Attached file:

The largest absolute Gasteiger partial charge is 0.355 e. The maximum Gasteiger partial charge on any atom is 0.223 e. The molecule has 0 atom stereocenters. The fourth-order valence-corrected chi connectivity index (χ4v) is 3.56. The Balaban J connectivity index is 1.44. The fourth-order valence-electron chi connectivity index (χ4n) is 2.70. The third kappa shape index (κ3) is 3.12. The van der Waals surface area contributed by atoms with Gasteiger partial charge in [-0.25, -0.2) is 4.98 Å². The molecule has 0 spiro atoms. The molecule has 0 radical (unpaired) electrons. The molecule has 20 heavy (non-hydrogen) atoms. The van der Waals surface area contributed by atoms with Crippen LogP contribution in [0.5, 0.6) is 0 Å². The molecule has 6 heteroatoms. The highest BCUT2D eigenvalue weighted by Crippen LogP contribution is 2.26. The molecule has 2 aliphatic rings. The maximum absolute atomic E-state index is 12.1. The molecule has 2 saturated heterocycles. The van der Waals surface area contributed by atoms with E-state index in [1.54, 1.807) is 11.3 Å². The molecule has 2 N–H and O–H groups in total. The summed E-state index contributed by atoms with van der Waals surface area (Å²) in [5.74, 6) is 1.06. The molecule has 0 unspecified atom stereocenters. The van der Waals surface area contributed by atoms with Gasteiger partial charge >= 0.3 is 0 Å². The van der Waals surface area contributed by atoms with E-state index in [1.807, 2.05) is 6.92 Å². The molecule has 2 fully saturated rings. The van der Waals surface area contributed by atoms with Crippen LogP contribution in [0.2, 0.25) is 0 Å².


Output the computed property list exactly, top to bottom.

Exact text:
The largest absolute Gasteiger partial charge is 0.355 e. The maximum Gasteiger partial charge on any atom is 0.223 e. The molecule has 0 atom stereocenters. The fourth-order valence-corrected chi connectivity index (χ4v) is 3.56. The Balaban J connectivity index is 1.44. The fourth-order valence-electron chi connectivity index (χ4n) is 2.70. The third kappa shape index (κ3) is 3.12. The van der Waals surface area contributed by atoms with Gasteiger partial charge in [-0.25, -0.2) is 4.98 Å². The molecule has 0 spiro atoms. The molecule has 0 radical (unpaired) electrons. The molecule has 20 heavy (non-hydrogen) atoms. The van der Waals surface area contributed by atoms with Crippen LogP contribution in [0.5, 0.6) is 0 Å². The molecule has 6 heteroatoms. The highest BCUT2D eigenvalue weighted by Crippen LogP contribution is 2.26. The molecule has 2 aliphatic rings. The maximum absolute atomic E-state index is 12.1. The molecule has 2 saturated heterocycles. The van der Waals surface area contributed by atoms with E-state index in [1.54, 1.807) is 11.3 Å². The molecule has 2 N–H and O–H groups in total. The summed E-state index contributed by atoms with van der Waals surface area (Å²) in [5.74, 6) is 1.06. The molecule has 0 unspecified atom stereocenters. The van der Waals surface area contributed by atoms with Gasteiger partial charge >= 0.3 is 0 Å². The van der Waals surface area contributed by atoms with E-state index in [1.807, 2.05) is 6.92 Å². The molecule has 2 fully saturated rings. The van der Waals surface area contributed by atoms with Crippen LogP contribution in [0.2, 0.25) is 0 Å².